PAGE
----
© Khunaspix Dreamstime.

Zim’s return to the black in Q2, the carrier’s first net profit since Q317, confirms a trend of container lines giving up their chase for market share in favour of profitability, according to analyst Lars Jensen.

“Zim has followed the path of trading lower market share for improved yield,” he said.

The Israeli carrier posted a Q2 net profit of $5m, despite a year-on-year volume decrease of 5.3%.  But its liftings consisted of better-paying cargo, evidenced by average rates per teu jumping 9.5%.

“The results from Zim reaffirm a trend we have been seeing from a number of carriers. In a low-growth market, possibly verging on recession, this is an eminently sensible approach,” said Mr Jensen.

He added that Zim attributing its recovery in part to its extended cooperation with the 2M alliance was also significant.

“It underscores the development in the deepsea markets that , to be successful in these commoditised trades, you must have scale – not just in terms of vessel size, but also in frequency.”

With the Q2/H1 reporting season almost complete, with only CMA CGM and Cosco of the carriers that report their results still to come, there are signs that carriers are indeed adopting a “more sensible approach” in their growth strategies.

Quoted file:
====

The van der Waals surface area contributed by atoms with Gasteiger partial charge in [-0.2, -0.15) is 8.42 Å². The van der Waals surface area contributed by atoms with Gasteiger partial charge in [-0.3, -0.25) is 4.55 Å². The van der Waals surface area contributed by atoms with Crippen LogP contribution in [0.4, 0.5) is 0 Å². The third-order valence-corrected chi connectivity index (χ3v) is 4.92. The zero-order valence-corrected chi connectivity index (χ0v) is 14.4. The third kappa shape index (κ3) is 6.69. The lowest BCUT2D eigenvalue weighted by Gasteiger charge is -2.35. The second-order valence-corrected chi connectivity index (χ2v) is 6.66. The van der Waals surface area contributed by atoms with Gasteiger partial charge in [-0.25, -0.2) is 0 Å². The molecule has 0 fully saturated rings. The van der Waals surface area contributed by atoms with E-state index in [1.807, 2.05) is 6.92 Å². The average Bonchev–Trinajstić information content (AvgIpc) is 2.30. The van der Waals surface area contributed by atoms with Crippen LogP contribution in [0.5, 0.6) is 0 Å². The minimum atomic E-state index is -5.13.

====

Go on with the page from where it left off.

“The real litmus test for all the carriers pursuing this approach,” said Mr Jensen, “will be whether they are able to maintain capacity discipline in the face of negative volume development when a recession hits. Will they pull out vessels sufficiently quickly to prevent a sharp drop in rates?”

Meanwhile, commenting on the Zim results, Alphaliner noted that despite the return to profitability, the carrier’s shareholder equity remained in deficit to the tune of $256m at the end of June.

“Since 2018, Zim has recorded cumulative net losses of $2.59bn,” added the consultant.

Comment on this article

You must be logged in to post a comment.
  • Gary Ferrulli

    August 29, 2019 at 2:59 pm

    The last point on what the carriers do if a global recession hits, hopefully the carrier
    management can recall what they did in late-2009 and throughout 2010. They anchored over 600 vessels and went from losing $21. Billion in 2009 to making $8. Billion in 2010. There is a significant clue on what to do just in case they don’t have the memories.